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Abstract Detail

Development and Structure

Rose, Irving Jason [1], Holliday, Aaliyah [2], Atluri, Tara [1], Martinez-Gomez, Jesus [1], Specht, Chelsea [3].

Umbellate Inflorescence Structure and Development in Monocots.

Plants undergo developmental processes to produce intricate and complex structures that allow them to be biologically successful. The evolution of specialized plant reproductive structures is one such innovation. The inflorescence consists of branches, flowers, and leaves. Although inflorescences have been studied from a topological perspective, little is known about the evolution and development of the inflorescence in a phylogenetic context. Through the characterization of developmental morphology and by inferring the mode of evolution we will have a better understanding of inflorescence evolution throughout the monocots. Within the monocots, the umbellate inflorescence state is prominent along with raceme and single-like structures. Although all flowers seem to arise from a single point; morphological analysis, in the Amaryllidaceae, argues that these are cymose branches with condensed internodes, in contrast to true umbles, which are a raceme-derived structure sensu Endress. However, developmental morphology has not been investigated in all lineages with umbellate structures, which have evolved at least eight times in the monocots. We study the ontogenetic series of these umbellate independent evolutions, in addition to closely related non-umbellate structures, to test if specimens are true umbels or ‘bostryx.’ Inflorescence meristems will be collected from flowering age underground structures (e.g., bulbs, rhizomes). Representatives from all transitions between inflorescence states will be utilized to obtain the ontogenetic series. These meristems are dissected from their underground structure, fixed in FAA, alcohol dehydrated, stained with Nigrosin, and imaged with an epi-illumination microscope. Preliminary analysis shows that umbels in Brodiaea exhibit similar developmental patterns to those found in Amaryllidaceae. We contextualize our findings within the broader literature of monocot inflorescences development. In particular, note that the umbellate inflorescence exhibits morphological similarities to the secondary branches found in Zingiberales inflorescences. Through these studies, we will shed light on the evolutionary processes of inflorescences in monocots.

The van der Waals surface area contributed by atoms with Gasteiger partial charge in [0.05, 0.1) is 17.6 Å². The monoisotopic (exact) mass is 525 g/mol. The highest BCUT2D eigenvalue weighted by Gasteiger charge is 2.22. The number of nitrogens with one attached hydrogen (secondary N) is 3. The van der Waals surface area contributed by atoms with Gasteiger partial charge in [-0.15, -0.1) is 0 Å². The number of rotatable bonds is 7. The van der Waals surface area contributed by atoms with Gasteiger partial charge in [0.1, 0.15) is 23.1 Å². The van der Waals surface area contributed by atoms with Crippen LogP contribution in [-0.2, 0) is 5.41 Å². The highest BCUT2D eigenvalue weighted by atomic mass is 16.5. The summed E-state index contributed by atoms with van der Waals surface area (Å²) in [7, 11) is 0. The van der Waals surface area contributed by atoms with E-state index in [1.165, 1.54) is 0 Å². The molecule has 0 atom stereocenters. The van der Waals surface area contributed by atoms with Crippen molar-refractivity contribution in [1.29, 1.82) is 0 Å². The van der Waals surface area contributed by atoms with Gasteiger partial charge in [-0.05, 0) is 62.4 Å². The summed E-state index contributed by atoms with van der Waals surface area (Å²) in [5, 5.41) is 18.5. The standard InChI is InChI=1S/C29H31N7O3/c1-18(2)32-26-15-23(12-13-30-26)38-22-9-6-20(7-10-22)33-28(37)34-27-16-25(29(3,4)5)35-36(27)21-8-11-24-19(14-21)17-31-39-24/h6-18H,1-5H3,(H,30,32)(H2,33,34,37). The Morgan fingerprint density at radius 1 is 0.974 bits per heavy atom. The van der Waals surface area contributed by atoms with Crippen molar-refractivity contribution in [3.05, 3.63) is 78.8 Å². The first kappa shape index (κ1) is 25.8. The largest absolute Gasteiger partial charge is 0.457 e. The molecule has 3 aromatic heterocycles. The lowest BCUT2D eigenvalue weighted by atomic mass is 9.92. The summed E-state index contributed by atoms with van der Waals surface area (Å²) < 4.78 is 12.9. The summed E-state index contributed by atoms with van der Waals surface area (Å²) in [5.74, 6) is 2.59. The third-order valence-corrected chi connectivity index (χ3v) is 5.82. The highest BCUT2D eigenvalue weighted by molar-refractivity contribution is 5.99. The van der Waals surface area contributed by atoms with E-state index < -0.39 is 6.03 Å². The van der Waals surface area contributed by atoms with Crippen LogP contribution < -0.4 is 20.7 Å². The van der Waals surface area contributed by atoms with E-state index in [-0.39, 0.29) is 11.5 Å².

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1 - Cornell University, Plant Science, Mann Library 237 Mann Drive Cornell University, Ithaca, NEW YORK, 14853, United States
2 - 130 University Avenue, Ithaca, NY, 14850, United States
3 - Cornell University, Section of Plant Biology & the L.H. Bailey Hortorium, 502 Mann Library, Ithaca, NY, 14853, United States


Presentation Type: Oral Paper
Session: DS1, Development and Structure I
Location: /
Date: Tuesday, July 20th, 2021
Time: 11:30 AM(EDT)
Number: DS1007
Abstract ID:679
Candidate for Awards:Developmental and Structural Section Undergraduate Student Registration Award

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